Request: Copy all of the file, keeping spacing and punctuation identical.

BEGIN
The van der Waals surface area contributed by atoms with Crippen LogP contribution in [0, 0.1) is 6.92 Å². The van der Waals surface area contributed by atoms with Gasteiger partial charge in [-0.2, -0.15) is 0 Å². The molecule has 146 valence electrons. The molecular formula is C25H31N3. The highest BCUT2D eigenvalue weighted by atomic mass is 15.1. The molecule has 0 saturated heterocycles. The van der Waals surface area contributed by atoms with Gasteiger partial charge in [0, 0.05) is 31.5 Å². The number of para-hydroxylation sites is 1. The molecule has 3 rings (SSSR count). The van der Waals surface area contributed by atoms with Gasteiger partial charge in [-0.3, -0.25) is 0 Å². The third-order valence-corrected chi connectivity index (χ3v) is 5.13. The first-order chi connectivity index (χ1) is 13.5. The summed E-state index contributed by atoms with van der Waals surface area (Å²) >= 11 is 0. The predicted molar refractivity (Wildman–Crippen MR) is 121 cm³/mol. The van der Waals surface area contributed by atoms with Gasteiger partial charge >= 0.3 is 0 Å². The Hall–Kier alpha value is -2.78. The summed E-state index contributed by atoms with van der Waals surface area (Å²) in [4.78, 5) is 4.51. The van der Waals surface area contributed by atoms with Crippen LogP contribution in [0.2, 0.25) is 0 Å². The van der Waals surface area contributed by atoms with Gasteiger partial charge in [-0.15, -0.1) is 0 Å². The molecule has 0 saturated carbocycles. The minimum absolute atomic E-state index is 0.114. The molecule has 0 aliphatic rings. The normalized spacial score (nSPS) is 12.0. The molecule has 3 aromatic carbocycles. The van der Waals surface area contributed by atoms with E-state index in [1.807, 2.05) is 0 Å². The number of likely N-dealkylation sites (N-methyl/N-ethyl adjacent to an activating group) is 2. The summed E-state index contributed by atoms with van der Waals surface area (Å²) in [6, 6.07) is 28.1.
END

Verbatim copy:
The van der Waals surface area contributed by atoms with Crippen LogP contribution in [0, 0.1) is 6.92 Å². The van der Waals surface area contributed by atoms with Gasteiger partial charge in [-0.2, -0.15) is 0 Å². The molecule has 146 valence electrons. The molecular formula is C25H31N3. The highest BCUT2D eigenvalue weighted by atomic mass is 15.1. The molecule has 0 saturated heterocycles. The van der Waals surface area contributed by atoms with Gasteiger partial charge in [0, 0.05) is 31.5 Å². The number of para-hydroxylation sites is 1. The molecule has 3 rings (SSSR count). The van der Waals surface area contributed by atoms with Gasteiger partial charge in [-0.3, -0.25) is 0 Å². The third-order valence-corrected chi connectivity index (χ3v) is 5.13. The first-order chi connectivity index (χ1) is 13.5. The summed E-state index contributed by atoms with van der Waals surface area (Å²) >= 11 is 0. The predicted molar refractivity (Wildman–Crippen MR) is 121 cm³/mol. The van der Waals surface area contributed by atoms with Gasteiger partial charge >= 0.3 is 0 Å². The Hall–Kier alpha value is -2.78. The summed E-state index contributed by atoms with van der Waals surface area (Å²) in [4.78, 5) is 4.51. The van der Waals surface area contributed by atoms with Crippen LogP contribution in [0.2, 0.25) is 0 Å². The van der Waals surface area contributed by atoms with Gasteiger partial charge in [-0.15, -0.1) is 0 Å². The molecule has 0 saturated carbocycles. The minimum absolute atomic E-state index is 0.114. The molecule has 0 aliphatic rings. The normalized spacial score (nSPS) is 12.0. The molecule has 3 aromatic carbocycles. The van der Waals surface area contributed by atoms with E-state index in [1.807, 2.05) is 0 Å². The number of likely N-dealkylation sites (N-methyl/N-ethyl adjacent to an activating group) is 2. The summed E-state index contributed by atoms with van der Waals surface area (Å²) in [6, 6.07) is 28.1.